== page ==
Friday, November 16, 2012

Psychological Submission Defense

I had another great 'I am a purple belt!' class today. I was hitting combos and flowing well and sweeping and really felt like I had broken through to the next step. The difference between this class and the last one where I felt that was that this time I got a much clearer mental picture of how to reproduce those results. I expect to have more ups and downs, but I think I'm solidly on the UP path, and watching some brown belt tournament competition is starting to help me see the places I can bridge from where I am to where they are. But enough about that, on to the good stuff!

During the technique portion of class we were working on a nice fundamental Kimura from halfguard top and using it to set up the guard pass, or finish it there. I was drilling it with one of our whitebelts and towards the end of drilling as I was increasing resistance some I started stiffening my arm and moving it through the kimura/straight armlock/americana combo positions.  I then explained the combo and told him not to give up once he had my arm isolated because no matter what I did, until I get my elbow back inside I would never really be better off. I talked about how some people will defend up and down through those three submission positions hoping to frustrate their opponent enough to move to something else where there might be a better chance of escape. I emphasized NOT to give up that position or let them get their arm back just because they broke out of the first submission.

Fast forward to one of the last rolls of the day. I'm rolling with that same whitebelt and, as is my custom, I let him work his way to halfguard top where I fight for the underhook, giving him the setup from the technique portion of class. He takes it, and starts working the kimura on me. I defend, stiff arming and floating my arm around until suddenly I pop his hand off of my wrist and I hear that sweet sweet, 'Dangit' that tells me I'm not going to get subbed. He gave up. I had defeated him. At that point he sort of half heartedly went for the kimura again but he had no commitment behind it because in his mind I had already escape. Sure enough a few seconds later he shifts around and moves to a different position and I pop my hips and escape back to guard, hip out, grab a collar and choke him.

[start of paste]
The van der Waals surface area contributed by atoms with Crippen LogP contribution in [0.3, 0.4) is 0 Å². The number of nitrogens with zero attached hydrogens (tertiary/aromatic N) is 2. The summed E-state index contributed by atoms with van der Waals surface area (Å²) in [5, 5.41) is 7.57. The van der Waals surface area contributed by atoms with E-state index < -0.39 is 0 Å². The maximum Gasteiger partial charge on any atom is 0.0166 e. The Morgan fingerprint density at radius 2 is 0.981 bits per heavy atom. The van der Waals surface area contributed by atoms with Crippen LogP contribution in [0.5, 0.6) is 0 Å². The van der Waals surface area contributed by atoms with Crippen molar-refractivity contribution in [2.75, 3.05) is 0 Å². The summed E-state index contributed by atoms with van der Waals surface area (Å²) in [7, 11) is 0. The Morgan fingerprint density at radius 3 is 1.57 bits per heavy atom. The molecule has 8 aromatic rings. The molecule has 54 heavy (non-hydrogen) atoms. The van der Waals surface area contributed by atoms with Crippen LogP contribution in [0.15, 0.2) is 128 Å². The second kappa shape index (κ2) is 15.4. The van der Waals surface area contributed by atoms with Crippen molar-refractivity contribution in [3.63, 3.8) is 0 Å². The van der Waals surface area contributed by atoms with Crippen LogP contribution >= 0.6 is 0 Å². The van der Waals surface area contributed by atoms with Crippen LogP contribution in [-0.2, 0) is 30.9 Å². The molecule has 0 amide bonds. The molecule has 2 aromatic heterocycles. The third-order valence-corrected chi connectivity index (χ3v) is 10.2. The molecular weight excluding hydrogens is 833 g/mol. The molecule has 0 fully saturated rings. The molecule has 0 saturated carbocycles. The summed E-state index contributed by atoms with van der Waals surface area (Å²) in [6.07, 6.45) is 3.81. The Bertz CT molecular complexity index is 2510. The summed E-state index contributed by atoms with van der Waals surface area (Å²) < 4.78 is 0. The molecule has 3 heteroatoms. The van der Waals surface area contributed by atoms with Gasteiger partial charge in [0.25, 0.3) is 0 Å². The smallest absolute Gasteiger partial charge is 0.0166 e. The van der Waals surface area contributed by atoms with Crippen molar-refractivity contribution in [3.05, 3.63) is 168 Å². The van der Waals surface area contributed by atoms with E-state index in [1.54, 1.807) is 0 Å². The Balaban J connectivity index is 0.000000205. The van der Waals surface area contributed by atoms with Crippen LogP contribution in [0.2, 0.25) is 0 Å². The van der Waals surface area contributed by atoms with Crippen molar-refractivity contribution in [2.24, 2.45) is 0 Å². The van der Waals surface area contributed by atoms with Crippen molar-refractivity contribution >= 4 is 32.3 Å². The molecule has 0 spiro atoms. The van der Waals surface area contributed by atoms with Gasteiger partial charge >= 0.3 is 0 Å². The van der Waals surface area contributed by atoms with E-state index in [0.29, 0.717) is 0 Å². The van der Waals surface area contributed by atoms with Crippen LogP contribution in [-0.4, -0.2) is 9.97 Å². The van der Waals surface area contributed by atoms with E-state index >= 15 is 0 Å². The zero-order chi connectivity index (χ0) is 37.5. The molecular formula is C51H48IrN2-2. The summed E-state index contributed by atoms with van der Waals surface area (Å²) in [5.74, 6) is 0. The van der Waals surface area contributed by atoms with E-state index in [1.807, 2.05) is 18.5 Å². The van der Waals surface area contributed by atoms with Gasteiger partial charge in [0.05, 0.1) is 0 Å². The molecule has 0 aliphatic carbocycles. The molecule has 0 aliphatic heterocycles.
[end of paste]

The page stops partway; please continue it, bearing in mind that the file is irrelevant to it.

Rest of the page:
I then pointed out that he had just done exactly what we talked about earlier. He HAD me. He had the kimura solidly established. Just because I popped that one hand off didn't mean anything. My position wasn't improved AT ALL. All he had to do was grab my wrist and lock it up again and he could have continued to work it without any interruption, but he allowed me to beat him mentally and so he gave up a dominant position with a submission 3/4 of the way completed.

When you are in a position where you can work to finish your opponent, and they manage to block the submission, but not improve their position you can not let yourself get frustrated. They haven't done anything except delay the inevitable. Continue to attack and attack and attack without giving them any leeway to escape. Don't give up just because you're having a hard time finishing.

Oh, one more excellent thing from class. I normally don't finish a lot of armbars. I'm lazy about them and tend to just transition to somewhere else after I use them to sweep or something. Tonight I hit two from places I've been thinking about, but haven't really taken advantage of. One was off of a pendulum sweep. I swept, and immediately transitioned into the armbar in one nice smooth motion. And the other was a nearside armbar from side control/knee on belly where I gathered the arm up with my leg and trapped it across the chest and just extended it there. I'm very happy with both of the transitions I used on those.

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